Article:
I was diagnoised with Lupus in 1994, I'm lucky as it has been in remission for a few years. Lately, I am having severe memory problems, both my short term and long term memory are affected.
Has anyone ever heard of Lupus affecting your brain in this way?
I have been to several, actually,m quite a few Medical Professionals, but they can't seem to find a cause for these memory problems, I am experiencing.
Any information will be greatly appreciated.
I should mention, that I am a white female, that is 54 years old in generally good health.
Yes, Lupus can affect your brain through the Central Nervous System. The information below is from www.lupus.org
Lupus is an autoimmune disease that can affect almost any part of your body, including your joints, skin, kidneys, heart, lungs, or blood. Lupus can also affect the nervous system and brain. There are several terms doctors use to describe this: neuropsychiatric lupus (NP-SLE), neurocognitive dysfunction, or central nervous system lupus (CNS lupus). Your nervous system has three parts, any of which may be affected by lupus.
- The central nervous system (CNS) consists of the brain and the spinal cord.
- The peripheral nervous system (PNS) is a network of nerves that connects the brain and spinal cord to the rest of the body, and gives skin and muscles the signals needed for sensation and movement.
- The autonomic nervous system (ANS) allows communication between spinal and peripheral nerves and the brain and internal organs, and controls functions like breathing, blood flow, and heart rate.
People with lupus can experience a number of complications when their nervous system is affected. The symptoms may come on suddenly or may come and go, but they will vary depending upon the location and extent of the tissue injury. These symptoms also can be present in other diseases, so diagnosing lupus-related nervous system disorders is often difficult.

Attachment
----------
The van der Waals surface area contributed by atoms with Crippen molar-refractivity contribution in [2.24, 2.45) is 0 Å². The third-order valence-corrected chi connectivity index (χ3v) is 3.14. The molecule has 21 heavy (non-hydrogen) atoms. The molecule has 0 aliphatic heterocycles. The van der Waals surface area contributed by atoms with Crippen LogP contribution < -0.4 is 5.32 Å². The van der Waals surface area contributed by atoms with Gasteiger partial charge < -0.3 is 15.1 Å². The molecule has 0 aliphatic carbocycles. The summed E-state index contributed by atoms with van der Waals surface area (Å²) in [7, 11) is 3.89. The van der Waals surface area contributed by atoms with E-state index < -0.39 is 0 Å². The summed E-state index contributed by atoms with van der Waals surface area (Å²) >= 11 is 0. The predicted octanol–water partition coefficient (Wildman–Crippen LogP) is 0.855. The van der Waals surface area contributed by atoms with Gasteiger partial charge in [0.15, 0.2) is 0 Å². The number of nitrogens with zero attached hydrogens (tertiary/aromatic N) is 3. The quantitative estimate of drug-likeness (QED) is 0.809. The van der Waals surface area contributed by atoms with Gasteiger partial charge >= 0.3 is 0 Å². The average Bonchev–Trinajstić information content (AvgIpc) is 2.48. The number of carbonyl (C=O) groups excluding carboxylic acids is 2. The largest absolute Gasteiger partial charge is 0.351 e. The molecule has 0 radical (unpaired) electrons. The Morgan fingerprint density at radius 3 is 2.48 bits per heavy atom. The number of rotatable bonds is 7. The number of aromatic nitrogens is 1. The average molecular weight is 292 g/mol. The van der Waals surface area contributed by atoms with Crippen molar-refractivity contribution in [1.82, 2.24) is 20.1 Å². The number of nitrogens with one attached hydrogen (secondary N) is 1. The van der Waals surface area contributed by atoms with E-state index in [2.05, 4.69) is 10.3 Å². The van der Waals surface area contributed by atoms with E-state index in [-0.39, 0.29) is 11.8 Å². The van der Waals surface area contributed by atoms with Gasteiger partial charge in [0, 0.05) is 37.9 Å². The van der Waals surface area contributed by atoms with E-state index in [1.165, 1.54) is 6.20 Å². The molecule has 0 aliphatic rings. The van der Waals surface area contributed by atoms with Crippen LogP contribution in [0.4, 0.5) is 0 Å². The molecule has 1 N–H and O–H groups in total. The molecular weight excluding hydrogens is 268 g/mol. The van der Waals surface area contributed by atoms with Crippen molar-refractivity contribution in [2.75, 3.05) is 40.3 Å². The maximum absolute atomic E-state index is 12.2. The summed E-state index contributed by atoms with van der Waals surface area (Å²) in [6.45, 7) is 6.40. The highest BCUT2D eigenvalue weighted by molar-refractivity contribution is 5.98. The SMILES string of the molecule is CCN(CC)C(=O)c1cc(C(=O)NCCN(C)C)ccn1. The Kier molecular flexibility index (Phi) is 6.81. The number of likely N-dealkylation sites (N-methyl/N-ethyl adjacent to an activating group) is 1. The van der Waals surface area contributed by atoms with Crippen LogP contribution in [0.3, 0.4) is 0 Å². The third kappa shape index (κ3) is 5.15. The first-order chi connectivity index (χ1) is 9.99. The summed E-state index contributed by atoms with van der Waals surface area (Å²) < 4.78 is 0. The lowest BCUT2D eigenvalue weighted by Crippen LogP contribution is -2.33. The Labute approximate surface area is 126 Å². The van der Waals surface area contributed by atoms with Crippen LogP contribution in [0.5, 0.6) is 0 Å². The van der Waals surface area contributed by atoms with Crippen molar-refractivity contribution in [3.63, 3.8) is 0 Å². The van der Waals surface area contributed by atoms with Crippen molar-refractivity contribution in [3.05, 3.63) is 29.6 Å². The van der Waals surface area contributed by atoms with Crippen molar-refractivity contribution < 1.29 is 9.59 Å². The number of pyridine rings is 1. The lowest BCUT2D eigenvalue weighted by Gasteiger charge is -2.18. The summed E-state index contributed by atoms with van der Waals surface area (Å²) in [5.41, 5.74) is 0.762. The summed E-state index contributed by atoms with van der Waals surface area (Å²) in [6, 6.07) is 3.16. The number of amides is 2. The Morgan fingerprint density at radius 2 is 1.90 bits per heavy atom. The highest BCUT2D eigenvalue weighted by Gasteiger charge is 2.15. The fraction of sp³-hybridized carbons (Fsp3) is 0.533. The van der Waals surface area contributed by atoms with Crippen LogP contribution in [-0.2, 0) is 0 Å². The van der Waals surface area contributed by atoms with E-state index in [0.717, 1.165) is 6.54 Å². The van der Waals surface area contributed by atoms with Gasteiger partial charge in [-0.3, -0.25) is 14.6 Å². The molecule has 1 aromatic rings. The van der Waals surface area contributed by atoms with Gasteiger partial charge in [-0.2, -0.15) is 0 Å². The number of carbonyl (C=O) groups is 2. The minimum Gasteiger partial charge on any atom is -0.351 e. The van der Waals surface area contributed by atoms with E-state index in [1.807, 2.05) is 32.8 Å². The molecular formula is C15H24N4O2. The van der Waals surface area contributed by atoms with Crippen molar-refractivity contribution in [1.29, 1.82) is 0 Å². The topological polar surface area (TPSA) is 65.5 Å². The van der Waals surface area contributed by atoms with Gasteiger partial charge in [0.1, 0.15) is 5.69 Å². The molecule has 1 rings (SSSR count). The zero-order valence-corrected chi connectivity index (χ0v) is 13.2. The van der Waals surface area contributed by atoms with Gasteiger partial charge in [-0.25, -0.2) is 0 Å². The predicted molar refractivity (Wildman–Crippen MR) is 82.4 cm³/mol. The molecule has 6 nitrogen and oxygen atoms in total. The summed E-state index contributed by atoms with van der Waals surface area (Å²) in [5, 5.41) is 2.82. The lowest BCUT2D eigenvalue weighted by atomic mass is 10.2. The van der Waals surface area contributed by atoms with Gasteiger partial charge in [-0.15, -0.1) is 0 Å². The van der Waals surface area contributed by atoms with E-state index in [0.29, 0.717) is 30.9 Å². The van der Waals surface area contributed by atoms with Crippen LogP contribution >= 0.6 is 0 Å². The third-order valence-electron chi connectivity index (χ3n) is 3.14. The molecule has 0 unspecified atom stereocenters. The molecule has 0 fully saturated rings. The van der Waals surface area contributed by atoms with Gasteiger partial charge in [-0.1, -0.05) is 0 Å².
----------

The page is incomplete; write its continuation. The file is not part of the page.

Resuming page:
Neurologists are the physicians who specialize in the nervous system. They may rely on a number of diagnostic tools to determine whether lupus is involved in your cognitive problems:
- brain scans (magnetic resonance imaging (MRI) and computed tomography (CT)
- electroencephalograms (to capture the electrical pattern of brain activity)
- spinal tap (to examine fluid in the spinal column)
Behavioral and cognitive tests may also be done to find out if your memory or other mental abilities have been affected.
Depending on the symptoms, a variety of medications are available to treat lupus-related nervous system disorders, including non-steroidal anti-inflammatory drugs, antimalarials, and steroids. Your response to treatment may be rapid or gradual over several months. For many people with lupus, nervous system involvement is completely reversible.
When lupus affects your central nervous system, many symptoms may occur, including:
- vision problems
- mood swings
- difficulty concentrating
Drugs used to treat lupus can cause side effects that are similar to the symptoms of CNS lupus. If you have symptoms of CNS lupus you should consult a neurologist who can determine which symptoms are side effects of medication and which are due to lupus. The drugs most known for causing symptoms like those of CNS lupus are:
- Non-steroidal anti-inflammatory drugs (NSAIDs) – may cause headache, dizziness, confusion, and in rare instances, meningitis-like symptoms
- Antimalarials – in very high doses (not usually given for lupus) may cause manic behavior, seizures, psychosis
- Corticosteroids – may cause agitation, confusion, mood swings, psychosis, depression
- Anti-hypertensive medications – may cause depression or loss of sex drive
A serious form of lupus called CNS vasculitis may occur when there is inflammation of the blood vessels of the brain. Characterized by high fevers, seizures, psychosis, and meningitis-like stiffness of the neck, CNS vasculitis is the most dangerous form of lupus involving the nervous system and usually requires hospitalization and high doses of corticosteroids to suppress the inflammation.